We're working on other ways to cause mayhem with it, including my idea of filling an inexpensive refillable aerosol can with it and turning it looks to fill a room with a mist. That would be insanely horrible to be in the middle of. Useful? Probably not but it's a thought. I've also considered mixing it in with shaving cream in the aerosol can to create a Liquid Hate foam splatter. It might be psychologically more effective if delivered this way and the foam will be very hard to wipe off completely without spreading the Liquid Hate around.

Waterguns and other pressurized sprayers/toys/etc were tossed around by myself and various individuals. I've also considered the rubber tube "Paintball grenade" idea.

Remember: use responsibly.

If you can afford legit Pepper Spray THEN GET SOME. If not, this is an alternative. Use it safe, use it smart, and for God's sake don't use it on someone who didn't need it.

Heroes on a Budget: Bracers

Heroes on a Budget

This is going to be a series of projects utilizing what I can scrounge and afford with minimum cost to work up viable equipment for those of us who cannot fund better equipment at this point in our activities.

I decided that I wanted to build some bracers to protect my wrists and lower forearm from slashing and stab attacks and decided on a brigandine armor approach. Then I decided to use what I could find at work (Walmart). This is what I came up with after some deliberation and browsing on work breaks.

What I bought:
20 1/4" metal washers. 4 packets of five at .97 cents each so 5 bucks.

Athletic tape. About 7 bucks for three rolls, and I barely used half a roll on one bracer so that's about three sets worth. Not bad.

A yard of velcro. .97 cents again.

What I had:
Duct tape. I had black.

It took me roughly forty minutes for this first prototype.

First I decided the width I had wanted was about four or five inches so I laid three washers together, slightly overlapping on a strip of tape. Then tape up the otherside.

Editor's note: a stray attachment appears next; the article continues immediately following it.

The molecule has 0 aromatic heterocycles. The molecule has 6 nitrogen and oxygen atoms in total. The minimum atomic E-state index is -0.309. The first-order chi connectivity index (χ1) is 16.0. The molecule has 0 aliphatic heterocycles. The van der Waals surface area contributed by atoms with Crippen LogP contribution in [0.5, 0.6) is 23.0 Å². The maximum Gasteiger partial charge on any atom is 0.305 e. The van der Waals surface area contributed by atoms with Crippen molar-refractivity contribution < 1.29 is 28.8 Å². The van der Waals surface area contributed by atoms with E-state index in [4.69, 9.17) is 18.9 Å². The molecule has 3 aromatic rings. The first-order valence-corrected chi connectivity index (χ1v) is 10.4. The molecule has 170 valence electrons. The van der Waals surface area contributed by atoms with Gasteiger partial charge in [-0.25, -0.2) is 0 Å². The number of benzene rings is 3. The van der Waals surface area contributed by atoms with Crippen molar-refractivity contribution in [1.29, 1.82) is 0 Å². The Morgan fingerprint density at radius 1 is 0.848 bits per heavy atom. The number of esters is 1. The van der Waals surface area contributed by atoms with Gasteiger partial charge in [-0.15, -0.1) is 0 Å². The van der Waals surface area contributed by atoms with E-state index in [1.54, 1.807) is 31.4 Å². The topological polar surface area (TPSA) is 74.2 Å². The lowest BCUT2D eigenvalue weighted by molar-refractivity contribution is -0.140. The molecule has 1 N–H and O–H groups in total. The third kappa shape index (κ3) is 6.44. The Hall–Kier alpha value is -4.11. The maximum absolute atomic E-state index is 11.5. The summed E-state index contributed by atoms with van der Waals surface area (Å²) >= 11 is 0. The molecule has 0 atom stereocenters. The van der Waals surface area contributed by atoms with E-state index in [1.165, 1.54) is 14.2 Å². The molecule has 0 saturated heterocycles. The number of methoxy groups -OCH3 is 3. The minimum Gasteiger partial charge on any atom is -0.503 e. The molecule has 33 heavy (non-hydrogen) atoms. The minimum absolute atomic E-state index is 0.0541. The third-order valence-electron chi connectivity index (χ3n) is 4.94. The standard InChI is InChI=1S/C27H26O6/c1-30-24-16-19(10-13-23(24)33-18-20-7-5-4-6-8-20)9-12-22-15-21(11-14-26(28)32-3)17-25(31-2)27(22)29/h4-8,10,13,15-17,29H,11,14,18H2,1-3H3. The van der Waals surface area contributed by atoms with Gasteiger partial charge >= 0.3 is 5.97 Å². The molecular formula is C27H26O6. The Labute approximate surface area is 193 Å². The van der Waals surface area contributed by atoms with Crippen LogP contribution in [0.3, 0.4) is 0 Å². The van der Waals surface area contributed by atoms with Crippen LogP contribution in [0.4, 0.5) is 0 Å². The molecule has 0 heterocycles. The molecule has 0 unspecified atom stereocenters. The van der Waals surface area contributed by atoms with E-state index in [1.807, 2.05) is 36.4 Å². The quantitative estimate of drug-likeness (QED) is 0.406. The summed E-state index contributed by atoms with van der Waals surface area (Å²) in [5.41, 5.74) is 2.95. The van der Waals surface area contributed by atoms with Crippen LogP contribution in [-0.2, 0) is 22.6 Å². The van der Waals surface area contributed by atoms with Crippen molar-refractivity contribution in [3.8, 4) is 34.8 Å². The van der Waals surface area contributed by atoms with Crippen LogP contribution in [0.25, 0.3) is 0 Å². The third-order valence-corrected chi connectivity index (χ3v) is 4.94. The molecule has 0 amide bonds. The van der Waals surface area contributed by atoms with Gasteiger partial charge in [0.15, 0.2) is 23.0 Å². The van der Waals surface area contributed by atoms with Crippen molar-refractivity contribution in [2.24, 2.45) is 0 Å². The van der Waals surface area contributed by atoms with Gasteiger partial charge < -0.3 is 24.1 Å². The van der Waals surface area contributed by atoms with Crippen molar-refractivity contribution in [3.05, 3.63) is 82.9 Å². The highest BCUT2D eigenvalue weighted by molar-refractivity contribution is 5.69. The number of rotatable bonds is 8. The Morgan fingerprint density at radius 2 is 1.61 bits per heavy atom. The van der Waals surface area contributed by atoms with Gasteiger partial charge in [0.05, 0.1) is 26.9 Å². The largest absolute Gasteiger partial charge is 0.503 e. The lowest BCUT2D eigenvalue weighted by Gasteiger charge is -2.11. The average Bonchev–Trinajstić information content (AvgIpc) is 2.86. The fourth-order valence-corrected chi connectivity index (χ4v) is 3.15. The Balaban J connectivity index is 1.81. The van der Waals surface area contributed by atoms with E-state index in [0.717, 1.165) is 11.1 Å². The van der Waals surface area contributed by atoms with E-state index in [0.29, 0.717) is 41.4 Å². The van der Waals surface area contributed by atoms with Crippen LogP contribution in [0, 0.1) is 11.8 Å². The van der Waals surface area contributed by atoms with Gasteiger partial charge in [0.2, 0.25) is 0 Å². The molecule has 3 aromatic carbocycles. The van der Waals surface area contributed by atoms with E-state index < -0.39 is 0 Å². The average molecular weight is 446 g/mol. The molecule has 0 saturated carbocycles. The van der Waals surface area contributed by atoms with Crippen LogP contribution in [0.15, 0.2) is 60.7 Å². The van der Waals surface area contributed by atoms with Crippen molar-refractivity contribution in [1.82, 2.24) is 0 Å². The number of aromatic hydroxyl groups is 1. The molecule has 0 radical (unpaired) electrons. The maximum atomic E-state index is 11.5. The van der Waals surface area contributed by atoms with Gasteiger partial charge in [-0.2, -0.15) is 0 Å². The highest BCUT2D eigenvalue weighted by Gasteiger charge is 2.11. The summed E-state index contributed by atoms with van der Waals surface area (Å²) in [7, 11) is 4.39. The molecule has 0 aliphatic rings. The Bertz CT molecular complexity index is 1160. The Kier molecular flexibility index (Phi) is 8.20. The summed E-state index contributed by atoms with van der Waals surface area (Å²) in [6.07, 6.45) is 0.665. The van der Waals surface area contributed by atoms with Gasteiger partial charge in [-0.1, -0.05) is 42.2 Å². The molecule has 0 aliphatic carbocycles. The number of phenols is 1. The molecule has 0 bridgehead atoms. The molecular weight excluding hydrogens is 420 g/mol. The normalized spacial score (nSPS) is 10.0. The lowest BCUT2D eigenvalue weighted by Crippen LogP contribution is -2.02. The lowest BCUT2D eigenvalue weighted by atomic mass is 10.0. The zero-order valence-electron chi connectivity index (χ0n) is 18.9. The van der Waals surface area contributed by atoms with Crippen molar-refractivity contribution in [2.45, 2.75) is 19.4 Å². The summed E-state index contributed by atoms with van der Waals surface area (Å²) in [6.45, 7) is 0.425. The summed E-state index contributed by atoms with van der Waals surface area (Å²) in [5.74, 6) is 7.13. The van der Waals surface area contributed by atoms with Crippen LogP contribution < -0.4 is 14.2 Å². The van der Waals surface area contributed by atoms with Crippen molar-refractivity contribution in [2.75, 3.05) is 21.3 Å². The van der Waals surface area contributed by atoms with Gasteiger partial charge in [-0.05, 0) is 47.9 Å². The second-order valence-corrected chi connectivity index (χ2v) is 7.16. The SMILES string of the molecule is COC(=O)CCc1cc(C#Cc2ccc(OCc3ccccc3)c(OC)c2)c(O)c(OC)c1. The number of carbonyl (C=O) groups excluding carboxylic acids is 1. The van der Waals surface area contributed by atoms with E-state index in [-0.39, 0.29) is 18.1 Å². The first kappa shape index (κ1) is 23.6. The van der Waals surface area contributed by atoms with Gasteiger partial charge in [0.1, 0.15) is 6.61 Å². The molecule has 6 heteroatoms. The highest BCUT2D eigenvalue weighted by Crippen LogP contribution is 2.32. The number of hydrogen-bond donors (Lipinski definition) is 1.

Repeat however many times you need to wrap around your wrist/arm..

Lay side by side and tape the Hell out of them to a nice thick packet. I kept mine fairly thing but could have added much more. (This is also the point I would add in padding.)

Cover the whole thing with duct tape of choice.

Cut your velcro and tape three strips to the packet very, very tightly. I did three strips, one on each end and middle, to leave plenty of room for the opposite piece of velcro to attach.

I will be adding in some padding such as leather or camp foam (covered in more duct tape) to help blunt the sting of blows and I believe they will stand up to a solid hit.

Secure tightly with more duct tape and voila, straps on nice and tight. I protects everything but a one inch strip of just tape on the bottom of my wrist. I'll cover this with taped leather or padding later to protect from slashes.

I pounded them on the corner of the wall and they protected very well. I then hammered it with Grey Man's bokken and it stung like Hell, but nothing would be broken. DEFINITELY padding. Finally I stabbed as hard as I could with a sharp pointed paring knife (I count fourteen stab holes) while it lay on the kitchen counter and it did not penetrate the thing. The holes in the washers are obvious weak spots, but the tape made up for it and a leather lining would be even better. These were solid hits on a counter. If stabbed in the field, your arm would be pushed down by the force of the blow, instead of stationary like on the kitchen counter, helping to deflect the stab even better. No doubt solid metal plates would be better, and I will work up a second pair with this in mind in the future.